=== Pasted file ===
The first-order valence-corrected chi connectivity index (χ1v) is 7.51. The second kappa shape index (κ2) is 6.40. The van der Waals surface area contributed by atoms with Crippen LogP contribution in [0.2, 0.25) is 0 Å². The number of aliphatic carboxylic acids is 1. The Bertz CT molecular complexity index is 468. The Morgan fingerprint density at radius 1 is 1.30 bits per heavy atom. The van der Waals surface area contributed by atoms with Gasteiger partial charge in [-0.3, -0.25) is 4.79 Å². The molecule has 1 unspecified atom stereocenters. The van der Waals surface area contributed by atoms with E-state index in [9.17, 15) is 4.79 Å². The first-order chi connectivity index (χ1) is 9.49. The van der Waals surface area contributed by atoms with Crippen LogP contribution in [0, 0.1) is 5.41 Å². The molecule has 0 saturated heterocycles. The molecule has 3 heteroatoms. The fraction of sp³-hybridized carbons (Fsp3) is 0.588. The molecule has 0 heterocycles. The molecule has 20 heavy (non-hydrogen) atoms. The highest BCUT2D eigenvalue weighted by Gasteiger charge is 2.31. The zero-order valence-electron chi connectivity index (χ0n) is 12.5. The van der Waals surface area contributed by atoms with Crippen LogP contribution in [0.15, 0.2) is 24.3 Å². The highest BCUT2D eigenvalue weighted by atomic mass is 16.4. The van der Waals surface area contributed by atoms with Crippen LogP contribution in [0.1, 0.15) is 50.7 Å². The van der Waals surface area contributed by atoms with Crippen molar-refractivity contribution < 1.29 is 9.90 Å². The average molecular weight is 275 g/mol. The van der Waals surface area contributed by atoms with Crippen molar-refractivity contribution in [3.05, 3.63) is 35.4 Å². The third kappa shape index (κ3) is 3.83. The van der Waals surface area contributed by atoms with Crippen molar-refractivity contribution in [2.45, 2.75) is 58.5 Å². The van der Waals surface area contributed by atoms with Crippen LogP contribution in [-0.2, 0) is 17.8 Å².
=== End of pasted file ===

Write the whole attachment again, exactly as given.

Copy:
The first-order valence-corrected chi connectivity index (χ1v) is 7.51. The second kappa shape index (κ2) is 6.40. The van der Waals surface area contributed by atoms with Crippen LogP contribution in [0.2, 0.25) is 0 Å². The number of aliphatic carboxylic acids is 1. The Bertz CT molecular complexity index is 468. The Morgan fingerprint density at radius 1 is 1.30 bits per heavy atom. The van der Waals surface area contributed by atoms with Gasteiger partial charge in [-0.3, -0.25) is 4.79 Å². The molecule has 1 unspecified atom stereocenters. The van der Waals surface area contributed by atoms with E-state index in [9.17, 15) is 4.79 Å². The first-order chi connectivity index (χ1) is 9.49. The van der Waals surface area contributed by atoms with Crippen LogP contribution in [0, 0.1) is 5.41 Å². The molecule has 0 saturated heterocycles. The molecule has 3 heteroatoms. The fraction of sp³-hybridized carbons (Fsp3) is 0.588. The molecule has 0 heterocycles. The molecule has 20 heavy (non-hydrogen) atoms. The highest BCUT2D eigenvalue weighted by Gasteiger charge is 2.31. The zero-order valence-electron chi connectivity index (χ0n) is 12.5. The van der Waals surface area contributed by atoms with Crippen LogP contribution in [0.15, 0.2) is 24.3 Å². The highest BCUT2D eigenvalue weighted by atomic mass is 16.4. The van der Waals surface area contributed by atoms with Crippen LogP contribution in [0.1, 0.15) is 50.7 Å². The van der Waals surface area contributed by atoms with Crippen molar-refractivity contribution < 1.29 is 9.90 Å². The average molecular weight is 275 g/mol. The van der Waals surface area contributed by atoms with Crippen molar-refractivity contribution in [3.05, 3.63) is 35.4 Å². The third kappa shape index (κ3) is 3.83. The van der Waals surface area contributed by atoms with Crippen molar-refractivity contribution in [2.45, 2.75) is 58.5 Å². The van der Waals surface area contributed by atoms with Crippen LogP contribution in [-0.2, 0) is 17.8 Å².